Not always easy, but always worth it

KINGSVILLE, Ohio – When Loren and Nancy Ring set a goal, they stick to it.
It’s been nearly 50 years since they opened the doors of Ringbyre Jerseys in Ashtabula County and their intent hasn’t changed since the first milk truck pulled up to the barn.
Instead of growing larger, the Rings have always aimed to improve what they’ve already got.
“We always thought it was better to get better than bigger,” Nancy said.
But that’s not to say their operation hasn’t grown over the years. With 700 cows, heifers and calves on the farm, the Rings have come a long way from the 23 animals they had in 1960.
And while there has been opportunity to grow even more, Loren and Nancy are firm in their belief that bigger isn’t always better.
For them, it was more important to “make what we had productive rather than go out and buy more,” Nancy said.
Comfort. Cow comfort has been a major part of the plan for increasing quality on the farm. Rubber mats and mattresses in the freestall barn reduce impact on animals’ joints and make it easier for them to stand up, lie down and move around.
A tunnel ventilation system keeps the cows cool in the summer and cuts down on the number of flies.
Loren also pays close attention to his cows’ diets. He believes the milk you get out of them is only as good as the feed you put into them.
“You’ve got to want to put the best stuff in that stomach if you want the best out of the other end,” he said.
This type of cow-centered management strategy has worked well for the Rings and the proof is in their books. The farm’s top Jersey milked 28,340 pounds in 305 days and several 2-year-old cows regularly hit the 20,000-pound mark.
Humble beginnings. Although Ringbyre Jerseys is seeing its share of success these days, the Rings, and their farm, had a very modest start.
When the couple bought the original 197-acre farm in 1960, it came with 23 Holstein cows, an Allis Chalmers WD-45 tractor, one wooden silo and 38 tillable acres.
But they had the knowledge and experience they needed – Loren was raised on a Jersey farm and Nancy grew up on a Holstein farm. Neither was afraid of the job before them.
They worked the farm by themselves at first, doing nearly every chore by hand. It took a year or two for the pair save enough money for a major purchase and by the time they had the cash, they faced a big decision: Should they buy a car or a silo unloader?
For Nancy, it wasn’t a hard call. She told her husband to get the unloader.
By 1974, the 23 Holsteins had been replaced by 55 Jerseys. The Rings had made an addition to the barn and built a new milk house.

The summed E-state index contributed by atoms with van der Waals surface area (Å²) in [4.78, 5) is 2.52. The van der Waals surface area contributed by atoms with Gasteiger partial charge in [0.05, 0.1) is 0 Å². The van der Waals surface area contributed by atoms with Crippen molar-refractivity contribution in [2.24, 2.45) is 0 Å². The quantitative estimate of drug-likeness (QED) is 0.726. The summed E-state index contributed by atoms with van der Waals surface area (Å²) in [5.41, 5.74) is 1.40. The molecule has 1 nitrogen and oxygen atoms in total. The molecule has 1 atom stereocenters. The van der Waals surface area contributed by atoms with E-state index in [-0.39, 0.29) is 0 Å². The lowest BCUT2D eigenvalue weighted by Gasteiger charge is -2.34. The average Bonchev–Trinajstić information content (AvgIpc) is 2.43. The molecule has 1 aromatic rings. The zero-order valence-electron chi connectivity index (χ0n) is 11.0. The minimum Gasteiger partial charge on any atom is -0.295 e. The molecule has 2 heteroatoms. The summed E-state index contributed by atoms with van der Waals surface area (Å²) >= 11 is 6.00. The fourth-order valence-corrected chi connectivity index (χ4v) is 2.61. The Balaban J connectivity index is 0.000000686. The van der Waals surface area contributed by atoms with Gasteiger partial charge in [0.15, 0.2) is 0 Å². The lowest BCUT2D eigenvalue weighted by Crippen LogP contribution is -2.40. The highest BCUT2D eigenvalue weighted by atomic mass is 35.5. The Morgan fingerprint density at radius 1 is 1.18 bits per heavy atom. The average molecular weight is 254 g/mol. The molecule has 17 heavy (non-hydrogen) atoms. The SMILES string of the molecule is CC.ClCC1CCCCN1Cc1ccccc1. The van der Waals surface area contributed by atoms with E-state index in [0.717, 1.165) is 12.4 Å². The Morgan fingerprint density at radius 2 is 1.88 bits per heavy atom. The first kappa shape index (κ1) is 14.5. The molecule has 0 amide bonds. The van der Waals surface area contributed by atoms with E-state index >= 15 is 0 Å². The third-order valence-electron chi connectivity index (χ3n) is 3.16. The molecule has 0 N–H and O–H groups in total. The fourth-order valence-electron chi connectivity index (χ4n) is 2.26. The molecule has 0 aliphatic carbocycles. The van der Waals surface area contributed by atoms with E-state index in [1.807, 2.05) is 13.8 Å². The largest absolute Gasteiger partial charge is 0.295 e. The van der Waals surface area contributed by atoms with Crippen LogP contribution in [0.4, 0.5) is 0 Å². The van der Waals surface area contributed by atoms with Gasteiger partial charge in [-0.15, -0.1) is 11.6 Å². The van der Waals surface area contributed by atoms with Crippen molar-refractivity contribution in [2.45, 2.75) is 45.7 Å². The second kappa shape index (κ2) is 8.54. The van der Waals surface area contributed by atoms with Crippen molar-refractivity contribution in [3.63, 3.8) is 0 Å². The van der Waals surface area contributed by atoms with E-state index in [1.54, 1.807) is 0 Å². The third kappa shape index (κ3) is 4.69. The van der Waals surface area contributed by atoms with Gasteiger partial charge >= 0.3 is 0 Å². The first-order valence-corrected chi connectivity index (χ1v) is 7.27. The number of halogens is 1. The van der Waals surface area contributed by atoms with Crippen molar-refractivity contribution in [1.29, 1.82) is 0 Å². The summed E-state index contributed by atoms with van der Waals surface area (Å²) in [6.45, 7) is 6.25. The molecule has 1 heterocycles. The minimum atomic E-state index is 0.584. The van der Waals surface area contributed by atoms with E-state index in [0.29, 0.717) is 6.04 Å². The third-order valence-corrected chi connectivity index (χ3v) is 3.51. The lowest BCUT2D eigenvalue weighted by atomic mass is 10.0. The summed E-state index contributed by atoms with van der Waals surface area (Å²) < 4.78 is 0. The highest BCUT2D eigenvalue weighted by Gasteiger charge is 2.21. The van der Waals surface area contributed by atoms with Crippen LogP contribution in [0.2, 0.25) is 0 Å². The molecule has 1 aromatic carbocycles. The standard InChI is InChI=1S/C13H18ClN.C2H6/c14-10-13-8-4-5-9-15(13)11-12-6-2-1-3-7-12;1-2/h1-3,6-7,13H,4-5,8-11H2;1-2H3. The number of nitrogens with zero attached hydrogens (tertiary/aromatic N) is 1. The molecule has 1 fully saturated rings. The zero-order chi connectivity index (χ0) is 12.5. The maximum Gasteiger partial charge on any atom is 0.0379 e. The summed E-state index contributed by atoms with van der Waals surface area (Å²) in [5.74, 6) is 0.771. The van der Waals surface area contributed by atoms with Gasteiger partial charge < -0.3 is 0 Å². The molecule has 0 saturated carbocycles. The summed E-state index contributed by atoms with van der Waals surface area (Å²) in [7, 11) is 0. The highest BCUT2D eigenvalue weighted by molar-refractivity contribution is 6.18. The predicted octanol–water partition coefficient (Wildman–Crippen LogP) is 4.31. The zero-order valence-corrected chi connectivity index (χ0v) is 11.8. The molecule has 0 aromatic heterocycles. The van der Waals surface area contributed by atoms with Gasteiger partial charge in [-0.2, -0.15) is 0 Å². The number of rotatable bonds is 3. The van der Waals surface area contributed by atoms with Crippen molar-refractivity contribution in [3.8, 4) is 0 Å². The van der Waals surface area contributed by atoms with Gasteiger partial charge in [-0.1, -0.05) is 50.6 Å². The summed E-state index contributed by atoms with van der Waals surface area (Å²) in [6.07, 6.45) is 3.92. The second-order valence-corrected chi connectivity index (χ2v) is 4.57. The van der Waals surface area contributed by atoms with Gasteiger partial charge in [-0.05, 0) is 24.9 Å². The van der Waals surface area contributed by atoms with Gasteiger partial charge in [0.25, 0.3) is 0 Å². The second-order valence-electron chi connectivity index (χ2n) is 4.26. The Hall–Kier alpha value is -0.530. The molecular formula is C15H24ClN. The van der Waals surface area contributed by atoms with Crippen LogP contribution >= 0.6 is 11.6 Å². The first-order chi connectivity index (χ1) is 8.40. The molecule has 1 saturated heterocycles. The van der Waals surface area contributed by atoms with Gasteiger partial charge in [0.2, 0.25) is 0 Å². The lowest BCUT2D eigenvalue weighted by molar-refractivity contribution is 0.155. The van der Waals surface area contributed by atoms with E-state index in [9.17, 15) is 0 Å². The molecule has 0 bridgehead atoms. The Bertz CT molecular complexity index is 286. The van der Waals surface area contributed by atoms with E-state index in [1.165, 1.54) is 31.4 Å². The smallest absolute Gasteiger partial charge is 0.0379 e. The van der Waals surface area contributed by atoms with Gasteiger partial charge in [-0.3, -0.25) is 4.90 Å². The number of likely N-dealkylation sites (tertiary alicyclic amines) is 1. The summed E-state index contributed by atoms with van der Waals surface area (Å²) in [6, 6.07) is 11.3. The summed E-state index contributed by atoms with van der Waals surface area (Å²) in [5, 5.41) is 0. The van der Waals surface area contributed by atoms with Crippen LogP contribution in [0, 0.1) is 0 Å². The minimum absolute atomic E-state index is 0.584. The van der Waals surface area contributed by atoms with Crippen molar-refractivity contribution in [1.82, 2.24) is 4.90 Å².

But that summer, a fire brought the farm to a screeching halt. Everything except the house and one small building burned to the ground.
The cows were still there, but there was no place to put them, no place to milk them.
Nancy and Loren moved the cows to a rented farm 20 miles away, traveling back and forth twice a day to care for them.
They were discouraged, overwhelmed and heartbroken. For the first time in their lives, they thought about throwing in the towel.
In fact, the dairyman was trying to sell the herd when his veterinarian called to talk him out of it. It took some coaxing, but the doctor eventually convinced the Rings to give it another try.
By the spring of 1975, Loren and Nancy had rebuilt enough of the farm to bring the cows home and the family never looked back.
Success. Today, the 600-acre operation is thriving and the family has earned recognition from the community.
In 2004, they were named the Ashtabula County Farm Family of the Year. This year, the Rings won the Growth Partnership’s Best of the County Award, which is given to only the top successful small businesses in the county.
The Rings currently milk about 325 cows with the help of two full-time employees and their son, Jeff. Several part-time workers fill in the gaps when there’s extra work to be done.
They also raise more than 340 acres of corn, oats and alfalfa.
Besides making progress in production and quality, the Rings have moved forward with conservation, as well. They’ve installed almost 100 miles of systematic tiling to improve drainage on their farm and allow more days in the fields.
Today, Loren and Nancy have the farm they used to dream about. But they still stand by the promise they made themselves nearly five decades ago.
You don’t expand to be successful; you expand because you are successful.
(Reporter Janelle Skrinjar welcomes feedback by phone at 800-837-3419, ext. 22, or by e-mail at jskrinjar@farmanddairy.com.)

About the Author

Former reporter Janelle Skrinjar wrote for Farm and Dairy from 2005 to 2009. More Stories by Janelle Skrinjar

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